First Look: AirPort Express 802.11n Wi-Fi base station
Apple released an update Monday to a favorite, though under-hailed, hunk of wireless networking hardware: the AirPort Express Base Station. The new version looks identical to its rectangular predecessor ( ) and boasts a single major improvement—802.11n networking versus the slower 802.11g standard found on the original AirPort Express—as well as a few minor tweaks.
Like the Express Base Station of old, the updated version includes a 10/100Base-T Ethernet port, a USB port for attaching a remote printer, and an audio-output jack that supports both digital and analog audio. You power the thing by plugging it directly into a wall socket. For those who haven’t discovered the AirPort Express’ wonders, its benefits include:
- Nearly all the wireless-router features of a full-fledged AirPort Base Station in a package about the size of the AC adapter for an Apple laptop: You can use an Express as your main wireless router at home, or create a wireless access point on-the-go. For example, most hotels offer Internet access but far too many of them are tethered. If you prefer to compute from the comfort of a king-sized bed, just jack the hotel’s Ethernet cable into the Base Station’s Ethernet jack and you’re well on your way. Added bonus: Both you and your roommate can access the Internet at the same time. (The Express supports up to 10 simultaneous users; the Extreme, 50.)
- The ability to extend the range of a WDS (Wireless Distribution System) network hosted by an AirPort Extreme Base Station or another AirPort Express: For example, if you have a Base Station in the basement but its signal weakens by the time it hits the second floor rumpus room, just plug the AirPort Express into a power receptacle on the first floor to improve the signal upstairs.
- Streaming audio: With iTunes and an AirPort Express Base Station on your network you can stream audio tracks from within iTunes to play through an audio device attached to the Base Station’s audio jack. Although Apple doesn’t support streaming audio from other applications, Rogue Amoeba’s $25 Airfoil 3.1 ( ) makes this possible.
- Remote printing: Like the AirPort Extreme Base Station, you can string a USB cable between the appropriate ports on the Express Base Station and your printer and print remotely. This is a nice way to station a printer in a central location convenient for everyone in your home or office.
Nothing has changed in this regard after Monday’s release. What the latest AirPort Express brings to the table is enhanced range and speed, as well as a few minor new features. Specifically, Apple claims that the new Express brings twice the range. If it offers the kind of extended range some of us have found from our n-flavored Airport Extreme Base Stations, this is definitely a good thing. Signals that used to peter out from a certain distance now offer the strongest possible signal across multiple floors.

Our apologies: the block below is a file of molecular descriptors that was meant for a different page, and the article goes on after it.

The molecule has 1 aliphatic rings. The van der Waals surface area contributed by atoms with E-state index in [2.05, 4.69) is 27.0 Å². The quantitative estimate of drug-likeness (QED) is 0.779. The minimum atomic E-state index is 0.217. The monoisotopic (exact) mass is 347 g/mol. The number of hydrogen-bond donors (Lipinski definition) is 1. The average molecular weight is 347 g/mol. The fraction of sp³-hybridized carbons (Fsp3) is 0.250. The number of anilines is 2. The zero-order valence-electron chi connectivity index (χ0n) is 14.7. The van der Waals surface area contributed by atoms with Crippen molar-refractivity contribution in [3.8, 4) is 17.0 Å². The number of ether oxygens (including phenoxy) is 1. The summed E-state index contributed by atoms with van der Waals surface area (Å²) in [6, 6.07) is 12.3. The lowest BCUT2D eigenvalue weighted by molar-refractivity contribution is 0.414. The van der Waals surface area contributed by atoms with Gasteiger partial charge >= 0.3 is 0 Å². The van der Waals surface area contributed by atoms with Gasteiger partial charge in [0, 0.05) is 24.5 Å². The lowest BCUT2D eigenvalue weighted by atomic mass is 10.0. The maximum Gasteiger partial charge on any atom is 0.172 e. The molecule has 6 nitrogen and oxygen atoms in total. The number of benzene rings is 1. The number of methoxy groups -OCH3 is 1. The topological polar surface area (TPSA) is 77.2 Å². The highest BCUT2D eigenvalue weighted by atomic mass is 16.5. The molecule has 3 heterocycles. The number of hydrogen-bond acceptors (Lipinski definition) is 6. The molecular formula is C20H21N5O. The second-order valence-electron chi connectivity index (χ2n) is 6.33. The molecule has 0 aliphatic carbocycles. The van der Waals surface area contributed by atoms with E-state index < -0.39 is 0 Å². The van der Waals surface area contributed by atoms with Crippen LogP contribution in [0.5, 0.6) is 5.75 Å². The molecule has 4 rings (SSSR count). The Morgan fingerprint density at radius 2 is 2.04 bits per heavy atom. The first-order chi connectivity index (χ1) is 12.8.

Similarly, a faster Express will certainly do no harm if you currently have today’s AirPort Extreme Base Station. And that base-station-in-hotel scenario should bring benefits as well.
(Note, however, that if you add an 802.11n AirPort Express to a slower network—for example, one provided by an 802.11g Extreme or Express Base Station—the network will still operate at the slower g-standard speed. Conversely, an 802.11n Base Station won’t suddenly improve the network performance of a PowerBook that contains an 802.11b/g AirPort card.)
The new Express also adds support for a number of features the AirPort Extreme gained when it made the jump to 802.11n. For example, like the Extreme, the Express now also supports the older 802.11a standard. And through the use of the latest AirPort Utility, it offers the same easy-to-use setup procedure available to the AirPort Extreme and Time Capsule.
The Express also gains the time-based network-access feature available to the 802.11n AirPort Extreme Base Station since its debut last year. This feature lets you limit the days and times at which each computer on your network can access the network. For example, you can limit a computer’s access to the network to workday hours.
Some may be disappointed by the Express’ Ethernet specs—10/100Base-T rather than Gigabit Ethernet. Dry your tears: few people would see a benefit from Gigabit Ethernet on this device. Although we found that gigabit Ethernet did provide improved wireless-to-Ethernet transfer rates with the latest AirPort Extreme Base Station, the Express’ single Ethernet port means such benefits would be realized only if the Express was extending an 802.11n-only (5GHz) network and the Express was acting as a wireless-to-Ethernet bridge for a computer with Gigabit Ethernet. (If that made no sense to you, don’t worry about it. The point is that you’re unlikely to miss Gigabit Ethernet on an AirPort Express.)
So, to sum up, other than the existence of the faster 802.11n networking and the trickling down of a few minor features from the latest AirPort Extreme Base Station, there’s not a lot to see here. Regardless, the AirPort Express was a good bet to begin with and adding greater range and speed hardly diminishes its advantages. We’ll be taking an official look at Apple’s latest wireless appliance soon.
[Senior editor Christopher Breen is the author of The iPod and iTunes Pocket Guide, third edition (2008, Peachpit Press). Senior editor Dan Frakes oversees the Mobile Mac blog.]